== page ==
The ozone layer, a thin band in the stratosphere （a layer in the upper atmosphere）, serves to shield the earth from the sun's harmful ultraviolet rays. In the 1970s, scientists discovered that the layer was being attacked by chlorofluorocarbons （CFCs）, chemicals used in refrigeration, air-conditioning systems, cleaning solvents, and aerosol sprays.
The consequences of the depletion of the ozone layer are dramatic. Increased ultraviolet radiation will lead to a growing number of skin cancers and cataracts and also reduce the ability of people's immune systems to respond to infection. Additionally, the growth rates of the world's oceanic plankton, the base of most marine food chains, will be negatively affected, perhaps leading to increased atmospheric carbon dioxide and thus to global warming.
Predicting the rate of ozone depletion is difficult. Optimists claim that if international agreements for the phasing out of ozone-depleting chemicals agreed to in Montréal in 1987 are followed, ozone loss will peak in the year 2000. With many of the world's fastest growing countries in the process of industrializing and modernizing, there is reason to believe that destruction will continue to increase well beyond that year.
A significant portion of industry and transportation is based on the burning of fossil fuels, such as gasoline. As these fuels are burned, chemicals and particulate matter are released into the atmosphere. Although a vast number of substances contribute to air pollution, the most common contain carbon, sulfur, and nitrogen. These chemicals interact with one another and with ultraviolet radiation in sunlight in various dangerous ways. Smog, usually found in urban areas with large numbers of automobiles, can cause serious health problems. Acid rain is a serious global problem because few species are capable of surviving in the face of such acidic conditions. Acid rain has made numerous lakes so acidic that they no longer support fish populations. Acid rain is also thought to be responsible for the decline of many forest ecosystems worldwide.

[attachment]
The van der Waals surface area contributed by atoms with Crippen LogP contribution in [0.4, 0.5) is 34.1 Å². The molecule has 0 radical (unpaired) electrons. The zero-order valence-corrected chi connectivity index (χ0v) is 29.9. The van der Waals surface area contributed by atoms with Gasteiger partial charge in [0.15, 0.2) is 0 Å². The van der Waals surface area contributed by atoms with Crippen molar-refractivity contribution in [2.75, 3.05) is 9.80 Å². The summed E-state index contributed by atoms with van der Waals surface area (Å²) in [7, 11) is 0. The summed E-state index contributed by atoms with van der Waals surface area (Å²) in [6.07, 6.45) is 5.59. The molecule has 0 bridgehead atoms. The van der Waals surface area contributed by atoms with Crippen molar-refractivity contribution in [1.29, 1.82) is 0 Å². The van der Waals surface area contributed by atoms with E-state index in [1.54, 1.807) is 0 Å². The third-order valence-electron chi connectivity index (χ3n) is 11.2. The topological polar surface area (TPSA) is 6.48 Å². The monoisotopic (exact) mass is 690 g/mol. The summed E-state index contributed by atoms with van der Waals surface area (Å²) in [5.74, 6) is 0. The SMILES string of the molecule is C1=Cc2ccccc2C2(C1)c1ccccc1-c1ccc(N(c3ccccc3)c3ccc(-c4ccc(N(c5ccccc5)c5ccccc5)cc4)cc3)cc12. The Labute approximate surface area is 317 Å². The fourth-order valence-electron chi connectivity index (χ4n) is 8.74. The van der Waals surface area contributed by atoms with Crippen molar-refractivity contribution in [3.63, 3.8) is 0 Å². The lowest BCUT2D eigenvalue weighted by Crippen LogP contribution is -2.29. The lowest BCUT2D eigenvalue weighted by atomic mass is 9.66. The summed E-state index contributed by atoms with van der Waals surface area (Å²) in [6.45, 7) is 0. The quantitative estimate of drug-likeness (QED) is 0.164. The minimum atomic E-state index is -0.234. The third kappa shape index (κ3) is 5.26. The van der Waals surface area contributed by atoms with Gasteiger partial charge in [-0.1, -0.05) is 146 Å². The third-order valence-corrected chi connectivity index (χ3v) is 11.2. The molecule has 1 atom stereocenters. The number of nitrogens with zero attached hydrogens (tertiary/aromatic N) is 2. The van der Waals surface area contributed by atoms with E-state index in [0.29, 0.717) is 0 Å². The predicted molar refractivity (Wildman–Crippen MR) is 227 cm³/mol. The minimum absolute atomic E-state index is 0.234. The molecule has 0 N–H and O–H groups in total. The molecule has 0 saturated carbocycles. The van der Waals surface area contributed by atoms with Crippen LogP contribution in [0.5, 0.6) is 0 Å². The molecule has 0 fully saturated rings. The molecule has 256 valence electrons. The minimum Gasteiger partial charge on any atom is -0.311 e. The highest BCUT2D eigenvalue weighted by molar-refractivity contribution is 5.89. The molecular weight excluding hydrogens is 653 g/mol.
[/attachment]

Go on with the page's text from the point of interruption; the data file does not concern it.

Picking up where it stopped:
Estimates suggest that nearly 1.5 billion people lack safe drinking water and that at least 5 million deaths per year can be attributed to waterborne diseases. Water pollution may come from point or nonpoint sources. Point sources discharge pollutants at specific locations-from, for example, factories, sewage treatment plants, or oil tankers. The technology exists for point sources of pollution to be monitored and regulated, although political factors may complicate matters. Nonpoint sources-runoff water containing pesticides and fertilizers from acres of agricultural land, for example-are much more difficult to control. Pollution arising from nonpoint sources accounts for a majority of the contaminants in streams and lakes.
With almost 80 percent of the planet covered by oceans, people have long acted as if those bodies of water could serve as a limitless dumping ground for wastes. Raw sewage, garbage, and oil spills have begun to overwhelm the diluting capabilities of the oceans, and most coastal waters are now polluted. Beaches around the world are closed regularly, often because of high amounts of bacteria from sewage disposal, and marine wildlife is beginning to suffer.
Water that seeps through porous rocks and is stored beneath the ground is called groundwater. Although groundwater is a renewable resource, reserves are replenished relatively slowly. When groundwater is depleted in coastal regions, oceanic salt water commonly intrudes into freshwater supplies. Saltwater intrusion is threatening the drinking water of many areas along the Gulf and Atlantic coasts.
The EPA has estimated that, on average, 25 percent of usable groundwater is contaminated, although in some areas as much as 75 percent is contaminated. Contamination arises from leaking underground storage tanks, poorly designed industrial waste ponds, and seepage from the deep-well injection of hazardous wastes into underground geologic formations. Because groundwater is recharged and flows so slowly, once polluted it will remain contaminated for extended periods.
Habitat Destruction and Species Extinction（居住环境破坏与物种灭绝）